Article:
Close to a quarter of households in 13 states have faced corruption in 2018, shows a recent study

Close to a quarter of households in 13 states have faced corruption in 2018, shows a recent study

The present NDA government led by the BJP at the Centre came to power in 2014 on the planks of development and anti-corruption. However, contrary to PM Narendra Modi's slogan of 'Na Khaunga, Na Khaane Doonga' (meaning ‘would not take bribes, nor would let anyone accept bribe’), a new report by the Delhi-based Centre for Media Studies (CMS) shows that almost three-fourth of Indian households think that the level of corruption in public services has either increased or remained the same during the last 12 months.

But the CMS report has some good news in store, as well. Based on a survey conducted in both rural and urban areas across 13 states, the recently released India Corruption Study 2018 has found that the proportion of households experiencing corruption while availing any of the nine public services has almost halved - from 52 percent in 2005 to 27 percent in 2018. The public services which have been availed between 2005 and 2018 are: Public Distribution System (PDS), Health/ Hospital, School Education, Electricity, Water Supply, Housing/ Land Records, Police, Banking Services and Judiciary.

In the last 13 years, the proportion of households (rural and urban combined) experiencing corruption pertaining to Police, Housing/ Land Records and Judicial services has reduced by more than 50 percentage points, according to the recent report by CMS.

There has been, however, an increase in the proportion of households who paid bribes between 2005 and 2018 for the following reasons:

* PDS: Deletion/ Addition of name in ration card
* Health/ Hospital Services: Getting prescribed medicine from dispensary/ store
* Health/ Hospital Services: For getting OPD cards
* School Education: School Admission/ books/ uniforms
* School Education: Avoid retention due to low attendance
* School Education: Application form for scholarship
* Electricity: Correction of faulty meter/ inflated bills
* Electricity: Load enhancement
* Housing/ Land Record: Purchase of Stamp paper/ obtaining land and property document
* Police: Police verification for passport/ job
* Police: Remove name as an accused/ witness
* Police: Avoid Challan for violation of traffic rule
* Water Supply: Installation/ Maintenance of water pipeline
* Banking: To open account/ documentation process
* Judiciary: To get certified copy of the order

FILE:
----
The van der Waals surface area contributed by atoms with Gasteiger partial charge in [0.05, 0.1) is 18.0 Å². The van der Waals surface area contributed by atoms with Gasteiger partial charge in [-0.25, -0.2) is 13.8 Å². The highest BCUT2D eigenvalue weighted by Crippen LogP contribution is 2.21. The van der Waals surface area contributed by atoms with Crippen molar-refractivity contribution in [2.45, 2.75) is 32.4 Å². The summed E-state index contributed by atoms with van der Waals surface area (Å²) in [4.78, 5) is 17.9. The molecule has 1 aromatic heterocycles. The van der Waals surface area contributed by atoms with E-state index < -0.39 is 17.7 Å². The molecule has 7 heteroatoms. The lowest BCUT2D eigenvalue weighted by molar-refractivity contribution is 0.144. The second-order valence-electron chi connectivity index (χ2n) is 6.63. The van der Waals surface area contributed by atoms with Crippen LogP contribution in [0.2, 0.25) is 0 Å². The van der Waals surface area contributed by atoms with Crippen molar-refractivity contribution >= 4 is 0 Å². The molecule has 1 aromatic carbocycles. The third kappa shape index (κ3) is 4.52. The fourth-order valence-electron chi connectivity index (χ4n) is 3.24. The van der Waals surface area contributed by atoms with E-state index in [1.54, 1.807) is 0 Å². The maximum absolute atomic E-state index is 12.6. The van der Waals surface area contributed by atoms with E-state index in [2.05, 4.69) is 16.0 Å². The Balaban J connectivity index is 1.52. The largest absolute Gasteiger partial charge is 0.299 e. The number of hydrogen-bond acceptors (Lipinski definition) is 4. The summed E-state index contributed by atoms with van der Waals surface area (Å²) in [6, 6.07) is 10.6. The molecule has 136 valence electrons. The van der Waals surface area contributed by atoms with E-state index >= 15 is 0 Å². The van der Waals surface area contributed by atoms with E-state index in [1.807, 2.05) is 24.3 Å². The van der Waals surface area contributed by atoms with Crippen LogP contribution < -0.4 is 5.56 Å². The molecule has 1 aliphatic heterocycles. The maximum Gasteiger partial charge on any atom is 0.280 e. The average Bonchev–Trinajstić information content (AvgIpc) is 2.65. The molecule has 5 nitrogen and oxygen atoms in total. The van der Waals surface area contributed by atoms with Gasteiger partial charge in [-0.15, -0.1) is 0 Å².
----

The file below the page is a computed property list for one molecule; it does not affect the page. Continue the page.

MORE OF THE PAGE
* Judiciary: To get early hearing date of choice
 
 
The proportion of households experiencing corruption in 2018 is the highest for Transport (21 percent), followed by Police (20 percent) and Housing/ Land Records (16 percent). Although the proportion of households experiencing corruption in 2018 is the lowest for availing Banking services (1 percent), the highest bribe which an average Indian household (almost 30 percent of such households who paid bribes in availing banking services) has paid in 2018 is for taking loans from a bank (viz. Rs. 5250/- on an average in last one year). For getting a new driving license or renewing a driving license, an average household has paid a bribe of Rs. 518 in a year. Please check interactive chart-1.
 
In 2018, roughly 1.9 percent households (rural and urban combined) were denied public services like Police or PDS either because of not paying bribes or because of not having contacts/ middlemen to take forward their requests. Nearly, 1.4 percent rural households were denied MGNREGA benefits for the same reasons.    

Please click here to access the key findings of the CMS-India Corruption Study 2018: 2015 to 2018-How well are states placed?  

References:

75% households feel corruption went up, 27% say paid bribe: Study, The Economic Times, 19 May, 2018, please click here to access
 
Telangana 2nd, AP 4th most corrupt states: Survey -U Sudhakar Reddy, The Times of India, 19 May, 2018, please click here to access  
 
Telangana second worst performer in graft fight -Coreena Suares, Deccan Chronicle, 19 May, 2018, please click here to access 
 
Image Courtesy: Inclusive Media for Change / Shambhu Ghatak




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